Function as a service (FaaS), also known as “serverless” computing, is an option for deploying applications in the cloud.

It’s been around for almost a decade and has been available from the mainstream cloud providers for at least four years. For example, Amazon released AWS Lambdas in late 2014. Microsoft made Azure functions available in early 2016.

But, what exactly is serverless computing? When is it the right choice?  When you’re designing an application to use a serverless architecture, what do you need to consider?

Let’s take a look.

Functions Depicted with Scalyr colors signifying faas

What Is FaaS?

FaaS simplifies deploying applications to the cloud. With serverless computing, you install a piece of business logic, a “function,” on a cloud platform.

The platform executes the function on demand. So you can run backend code without provisioning or maintaining servers.

But that’s only part of the story.

The cloud platform makes the function available and manages resource allocation for you. If the system needs to accommodate 100 simultaneous requests, it allocates 100 (or more) copies of your service.

If demand drops to two concurrent requests, it destroys the unneeded ones. You pay for the resources your functions use, and only when your functions need them.

“Serverless” computing has servers, but they’re not your problem. The cloud provider manages them for you.

SaaS? PaaS? IaaS? Where Does This Fit In?

There are a lot of different XaaS acronyms floating around out there. What are the differences? Where does FaaS fit in?

  • Infrastructure as a Service (IaaS) gives you the building blocks for applications. It typically provides access to computers (virtual or on dedicated hardware), networks, and storage. AWS S3 and EC are two commonly used examples. IaaS offers you the most control, but you have to build your systems and networks from scratch.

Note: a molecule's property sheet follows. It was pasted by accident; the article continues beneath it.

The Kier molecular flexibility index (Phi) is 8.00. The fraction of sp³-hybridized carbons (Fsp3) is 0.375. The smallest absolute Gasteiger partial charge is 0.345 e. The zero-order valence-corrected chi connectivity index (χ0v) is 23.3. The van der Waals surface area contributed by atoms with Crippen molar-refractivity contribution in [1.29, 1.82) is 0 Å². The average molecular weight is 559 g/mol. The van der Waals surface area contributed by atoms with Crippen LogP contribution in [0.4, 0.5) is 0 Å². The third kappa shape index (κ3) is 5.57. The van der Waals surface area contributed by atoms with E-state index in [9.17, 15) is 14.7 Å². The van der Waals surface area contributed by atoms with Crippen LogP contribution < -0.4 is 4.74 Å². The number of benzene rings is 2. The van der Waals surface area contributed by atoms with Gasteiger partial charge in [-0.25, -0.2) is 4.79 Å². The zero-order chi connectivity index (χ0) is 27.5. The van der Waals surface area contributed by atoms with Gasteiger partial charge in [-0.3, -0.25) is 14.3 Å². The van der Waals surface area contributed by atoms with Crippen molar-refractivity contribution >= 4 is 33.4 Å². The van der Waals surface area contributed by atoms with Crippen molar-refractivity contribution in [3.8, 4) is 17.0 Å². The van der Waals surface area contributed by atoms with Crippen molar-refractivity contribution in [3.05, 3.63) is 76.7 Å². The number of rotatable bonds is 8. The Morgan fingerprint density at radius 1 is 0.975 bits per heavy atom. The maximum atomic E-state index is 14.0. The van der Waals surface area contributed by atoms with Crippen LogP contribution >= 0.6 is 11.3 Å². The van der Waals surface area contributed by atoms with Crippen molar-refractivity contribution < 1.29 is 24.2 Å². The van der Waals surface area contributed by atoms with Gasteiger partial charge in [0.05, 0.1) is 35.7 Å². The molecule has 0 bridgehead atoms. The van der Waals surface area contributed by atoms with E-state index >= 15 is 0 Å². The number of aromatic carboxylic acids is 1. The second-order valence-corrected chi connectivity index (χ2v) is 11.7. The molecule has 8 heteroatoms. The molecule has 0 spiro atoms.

• Platform as a Service (PaaS) offers cloud components mainly for applications. It gives developers a framework for creating customized applications. Some prominent examples are AWS Elastic Beanstalk and Google App Engine. PaaS makes deploying applications easy, but at the cost of vendor-lock-in and often increased cost.
  • Software as a Service (SaaS) is complete applications delivered from the cloud, like Office365 and Scalyr.

FaaS is closer to PaaS than IaaS, but with some critical differences.

Instead of deploying an entire application to one or more servers, with FaaS you install functions, parts of an app. The functions are only loaded when needed and can be executed in parallel on demand.

Let’s take a closer look at how this works and why it’s effective.

Why FaaS?

So we’ve already covered three of the main advantages of FaaS:

  • Managing servers is no longer your problem
  • The platform manages horizontal scaling for you
  • You only pay for what you use

By managing the servers for you, FaaS abstracts the server platform away from your application too. You can write your functions in almost any language. You can access other cloud resources like databases and caches.

If you conform to the platform’s defined interfaces, your service will work. This freedom doesn’t come for free, though. FaaS places constraints on functions, and it’s not always the best option.


The automatic scaling you get with serverless computing is a significant benefit. It saves you money and protects you from unexpected spikes in usage. As long as you pay your bill, your application will remain available.